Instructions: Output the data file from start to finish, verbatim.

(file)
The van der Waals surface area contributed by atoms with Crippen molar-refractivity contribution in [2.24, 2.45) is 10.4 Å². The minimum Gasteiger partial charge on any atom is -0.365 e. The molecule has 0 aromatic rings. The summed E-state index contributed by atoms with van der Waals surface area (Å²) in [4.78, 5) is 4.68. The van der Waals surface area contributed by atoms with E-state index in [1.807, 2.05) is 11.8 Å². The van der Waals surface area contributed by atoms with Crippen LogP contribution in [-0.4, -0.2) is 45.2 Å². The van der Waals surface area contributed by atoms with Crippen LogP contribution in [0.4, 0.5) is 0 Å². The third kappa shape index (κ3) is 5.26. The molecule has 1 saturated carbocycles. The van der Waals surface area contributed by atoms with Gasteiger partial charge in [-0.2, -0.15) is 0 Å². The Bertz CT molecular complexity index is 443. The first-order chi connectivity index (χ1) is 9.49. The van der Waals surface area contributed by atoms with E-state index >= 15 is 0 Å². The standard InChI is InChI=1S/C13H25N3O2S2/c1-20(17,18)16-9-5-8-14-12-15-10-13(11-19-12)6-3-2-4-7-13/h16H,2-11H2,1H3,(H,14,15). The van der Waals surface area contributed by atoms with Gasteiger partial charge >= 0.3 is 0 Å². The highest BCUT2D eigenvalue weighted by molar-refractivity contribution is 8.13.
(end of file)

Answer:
The van der Waals surface area contributed by atoms with Crippen molar-refractivity contribution in [2.24, 2.45) is 10.4 Å². The minimum Gasteiger partial charge on any atom is -0.365 e. The molecule has 0 aromatic rings. The summed E-state index contributed by atoms with van der Waals surface area (Å²) in [4.78, 5) is 4.68. The van der Waals surface area contributed by atoms with E-state index in [1.807, 2.05) is 11.8 Å². The van der Waals surface area contributed by atoms with Crippen LogP contribution in [-0.4, -0.2) is 45.2 Å². The van der Waals surface area contributed by atoms with Crippen LogP contribution in [0.4, 0.5) is 0 Å². The third kappa shape index (κ3) is 5.26. The molecule has 1 saturated carbocycles. The van der Waals surface area contributed by atoms with Gasteiger partial charge in [-0.2, -0.15) is 0 Å². The Bertz CT molecular complexity index is 443. The first-order chi connectivity index (χ1) is 9.49. The van der Waals surface area contributed by atoms with E-state index >= 15 is 0 Å². The standard InChI is InChI=1S/C13H25N3O2S2/c1-20(17,18)16-9-5-8-14-12-15-10-13(11-19-12)6-3-2-4-7-13/h16H,2-11H2,1H3,(H,14,15). The van der Waals surface area contributed by atoms with Gasteiger partial charge >= 0.3 is 0 Å². The highest BCUT2D eigenvalue weighted by molar-refractivity contribution is 8.13.